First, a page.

Trains For America

More choices for better transportation

McCain worse than Bush on Amtrak and transport policy

This idea has been floating around for the past few days, but here is an excellent column from Wes Vernon dealing with Paul Weyrich’s rail advocacy and McCain’s stout opposition.

The issues

Weyrich’s comment came during his discussion of the latest developments in the behind-closed-doors give-and-take negotiations at the National Surface Transportation Policy and Revenue Study Commission (NSTPRSC) regarding his effort to see that electric railway (streetcar) transit is given its due in the final commission report. (See last week’s column America’s Crumbling Transportation System.)

Weyrich knows that Senator McCain, throughout his career, has been very anti-rail, and in that respect “would be [even] worse than the present [Bush] administration,” whose Transportation Secretary Mary Peters (a big highway booster) has fought tooth and nail (as commission chairman) to block the pro-rail efforts of Weyrich and others allied with his 9-to-3 commission majority.

McCain “would fight us on everything,” Weyrich opined, and not just on rail issues, but also regarding several conservative concerns such as the Arizona senator’s open-borders stance on immigration — and “He hates talk radio. He [McCain] has indicated he would favor shutting it down. He hates the religious right.”

To sum it up, the conservative leader expressed the views of many principled conservatives: “What would we want him [McCain] for?”

The Arizonan has said shutting down Amtrak — he’s if elected — would be “a non-negotiable issue” for him. Short-sighted, indeed.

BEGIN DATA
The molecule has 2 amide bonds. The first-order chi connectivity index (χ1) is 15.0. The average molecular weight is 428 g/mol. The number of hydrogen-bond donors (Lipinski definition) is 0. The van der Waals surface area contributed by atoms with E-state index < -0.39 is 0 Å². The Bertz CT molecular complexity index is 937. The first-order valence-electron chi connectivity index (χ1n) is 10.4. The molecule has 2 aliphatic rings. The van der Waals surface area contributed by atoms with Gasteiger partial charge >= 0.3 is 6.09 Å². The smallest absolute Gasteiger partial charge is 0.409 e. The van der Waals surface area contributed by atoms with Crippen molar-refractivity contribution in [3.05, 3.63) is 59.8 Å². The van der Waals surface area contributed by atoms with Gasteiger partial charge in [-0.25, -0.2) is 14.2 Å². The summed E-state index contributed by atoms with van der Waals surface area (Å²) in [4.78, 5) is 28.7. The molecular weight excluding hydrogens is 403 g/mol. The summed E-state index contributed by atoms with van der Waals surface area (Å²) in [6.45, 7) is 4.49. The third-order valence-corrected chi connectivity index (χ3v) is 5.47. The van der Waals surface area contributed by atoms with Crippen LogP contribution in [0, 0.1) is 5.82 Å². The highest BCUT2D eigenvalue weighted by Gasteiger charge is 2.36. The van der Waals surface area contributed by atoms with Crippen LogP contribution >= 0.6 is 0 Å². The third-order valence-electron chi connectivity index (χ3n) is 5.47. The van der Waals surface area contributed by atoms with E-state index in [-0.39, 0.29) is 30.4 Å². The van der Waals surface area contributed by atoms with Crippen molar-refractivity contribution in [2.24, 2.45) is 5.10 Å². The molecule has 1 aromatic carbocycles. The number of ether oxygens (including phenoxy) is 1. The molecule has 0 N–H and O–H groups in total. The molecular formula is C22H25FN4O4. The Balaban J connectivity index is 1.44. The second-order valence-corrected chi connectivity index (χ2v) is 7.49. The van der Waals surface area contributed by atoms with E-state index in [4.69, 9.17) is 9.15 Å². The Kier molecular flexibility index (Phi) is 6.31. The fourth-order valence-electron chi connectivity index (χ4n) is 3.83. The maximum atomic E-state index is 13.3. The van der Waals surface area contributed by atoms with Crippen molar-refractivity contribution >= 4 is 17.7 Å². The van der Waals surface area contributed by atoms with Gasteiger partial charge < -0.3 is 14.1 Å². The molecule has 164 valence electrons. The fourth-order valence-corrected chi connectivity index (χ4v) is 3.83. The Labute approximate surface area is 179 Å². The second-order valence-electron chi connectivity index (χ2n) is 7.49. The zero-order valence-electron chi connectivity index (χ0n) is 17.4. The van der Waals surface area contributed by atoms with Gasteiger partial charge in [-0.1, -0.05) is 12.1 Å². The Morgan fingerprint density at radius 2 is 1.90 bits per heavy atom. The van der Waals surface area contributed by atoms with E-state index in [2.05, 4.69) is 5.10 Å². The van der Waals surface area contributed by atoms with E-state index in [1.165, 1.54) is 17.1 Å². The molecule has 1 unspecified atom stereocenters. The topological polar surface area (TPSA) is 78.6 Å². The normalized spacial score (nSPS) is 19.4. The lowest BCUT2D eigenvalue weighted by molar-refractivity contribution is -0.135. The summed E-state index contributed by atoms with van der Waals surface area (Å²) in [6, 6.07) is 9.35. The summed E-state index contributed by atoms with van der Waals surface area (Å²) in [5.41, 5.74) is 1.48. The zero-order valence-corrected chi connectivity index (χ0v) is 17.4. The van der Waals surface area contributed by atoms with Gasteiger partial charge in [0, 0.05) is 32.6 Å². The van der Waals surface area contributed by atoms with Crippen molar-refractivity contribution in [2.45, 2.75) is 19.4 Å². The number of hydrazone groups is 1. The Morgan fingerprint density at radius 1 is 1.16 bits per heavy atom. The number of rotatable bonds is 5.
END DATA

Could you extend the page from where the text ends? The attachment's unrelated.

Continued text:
Filed under: Amtrak, Passenger Rail Politics, Passenger Rail Transportatio Policy

Coalition Seeks Full Funding From Congress

2009 White House Budget Derails
Progress Amtrak Has Made

Date: February 5, 2008

WASHINGTON, DC — The States for Passenger Rail Coalition ( vigorously opposes President Bush’s 2009 budget for Amtrak, which would drastically slash funding by $455 million — a 34 percent  cut.

The 2009 budget calls for $900 million for Amtrak in the coming year, a sharp drop from the current funding level of $1.355 billion.

The coalition, made up of 31 states in all parts of the nation, today called on Congress to reverse the cuts and continue the momentum of expanded passenger rail service in America. Coalition members stressed  the budget ignores the strong public demand for passenger rail service. In 2007, Amtrak carried 25.8 million passengers — the fifth consecutive year of increased ridership for the nation’s passenger railroad.

“The White House budget ignores what the traveling public wants,” Frank Busalacchi, chair of the States for Passenger Rail Coalition, said. “The ridership numbers speak for themselves. More and more people are traveling by train every year. The budget proposal also undermines the growing partnerships between states and Amtrak to expand service in heavily traveled corridors.”

Busalacchi also pointed out the proposed budget cuts run counter to the recommendations of the National Surface Transportation Policy and Revenue Study Commission, which recently issued its report “Transportation for Tomorrow”.

The commission’s report to Congress, released in January, called for expanded capital investments in passenger rail service through 2050.

That  report recommended retaining the entire existing passenger rail system in America, and adding new service in areas where population is expected to grow at a significant rate.

Examples of new service corridors are: Fort Wayne with Chicago; Kansas City with Omaha; Nashville with Atlanta, Knoxville with Chattanooga.

The plan builds upon the existing national passenger rail network by adding more frequent service, includes development of federally designated high-speed rail corridors and makes future service extensions designed to connect population centers. The plan also quantifies the energy, safety, environmental, congestion and mobility benefits of passenger rail service.

“With gasoline prices rising, highway congestion worsening, and record airline delays continuing, it only makes sense to invest more in America’s passenger rail system,” Busalacchi said.


Filed under: Amtrak, Passenger Rail Politics, Passenger Rail Transportatio Policy

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February 2008